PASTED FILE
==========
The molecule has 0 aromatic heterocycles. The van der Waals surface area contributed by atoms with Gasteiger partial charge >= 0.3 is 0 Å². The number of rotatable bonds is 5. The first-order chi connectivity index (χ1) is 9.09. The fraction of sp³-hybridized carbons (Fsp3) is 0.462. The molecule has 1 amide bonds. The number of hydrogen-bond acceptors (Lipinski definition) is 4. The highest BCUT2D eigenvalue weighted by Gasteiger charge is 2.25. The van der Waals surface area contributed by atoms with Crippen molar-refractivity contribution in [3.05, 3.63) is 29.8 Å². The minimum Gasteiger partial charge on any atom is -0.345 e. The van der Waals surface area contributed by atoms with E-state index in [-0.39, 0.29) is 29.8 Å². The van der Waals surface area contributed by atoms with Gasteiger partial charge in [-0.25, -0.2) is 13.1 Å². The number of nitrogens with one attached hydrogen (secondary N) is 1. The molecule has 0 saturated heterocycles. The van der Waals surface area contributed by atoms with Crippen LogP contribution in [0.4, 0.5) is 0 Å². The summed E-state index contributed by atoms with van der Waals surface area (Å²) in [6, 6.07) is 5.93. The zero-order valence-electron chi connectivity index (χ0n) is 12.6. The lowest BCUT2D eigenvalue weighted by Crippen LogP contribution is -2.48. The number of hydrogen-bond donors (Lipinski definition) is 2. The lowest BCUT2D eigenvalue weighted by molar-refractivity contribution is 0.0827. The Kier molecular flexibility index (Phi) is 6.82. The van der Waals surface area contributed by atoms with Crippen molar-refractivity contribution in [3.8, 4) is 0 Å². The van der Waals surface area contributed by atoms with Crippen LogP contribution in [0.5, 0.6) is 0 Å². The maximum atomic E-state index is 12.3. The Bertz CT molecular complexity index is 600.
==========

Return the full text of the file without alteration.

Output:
The molecule has 0 aromatic heterocycles. The van der Waals surface area contributed by atoms with Gasteiger partial charge >= 0.3 is 0 Å². The number of rotatable bonds is 5. The first-order chi connectivity index (χ1) is 9.09. The fraction of sp³-hybridized carbons (Fsp3) is 0.462. The molecule has 1 amide bonds. The number of hydrogen-bond acceptors (Lipinski definition) is 4. The highest BCUT2D eigenvalue weighted by Gasteiger charge is 2.25. The van der Waals surface area contributed by atoms with Crippen molar-refractivity contribution in [3.05, 3.63) is 29.8 Å². The minimum Gasteiger partial charge on any atom is -0.345 e. The van der Waals surface area contributed by atoms with E-state index in [-0.39, 0.29) is 29.8 Å². The van der Waals surface area contributed by atoms with Gasteiger partial charge in [-0.25, -0.2) is 13.1 Å². The number of nitrogens with one attached hydrogen (secondary N) is 1. The molecule has 0 saturated heterocycles. The van der Waals surface area contributed by atoms with Crippen LogP contribution in [0.4, 0.5) is 0 Å². The summed E-state index contributed by atoms with van der Waals surface area (Å²) in [6, 6.07) is 5.93. The zero-order valence-electron chi connectivity index (χ0n) is 12.6. The lowest BCUT2D eigenvalue weighted by Crippen LogP contribution is -2.48. The number of hydrogen-bond donors (Lipinski definition) is 2. The lowest BCUT2D eigenvalue weighted by molar-refractivity contribution is 0.0827. The Kier molecular flexibility index (Phi) is 6.82. The van der Waals surface area contributed by atoms with Crippen molar-refractivity contribution in [3.8, 4) is 0 Å². The van der Waals surface area contributed by atoms with Crippen LogP contribution in [0.5, 0.6) is 0 Å². The maximum atomic E-state index is 12.3. The Bertz CT molecular complexity index is 600.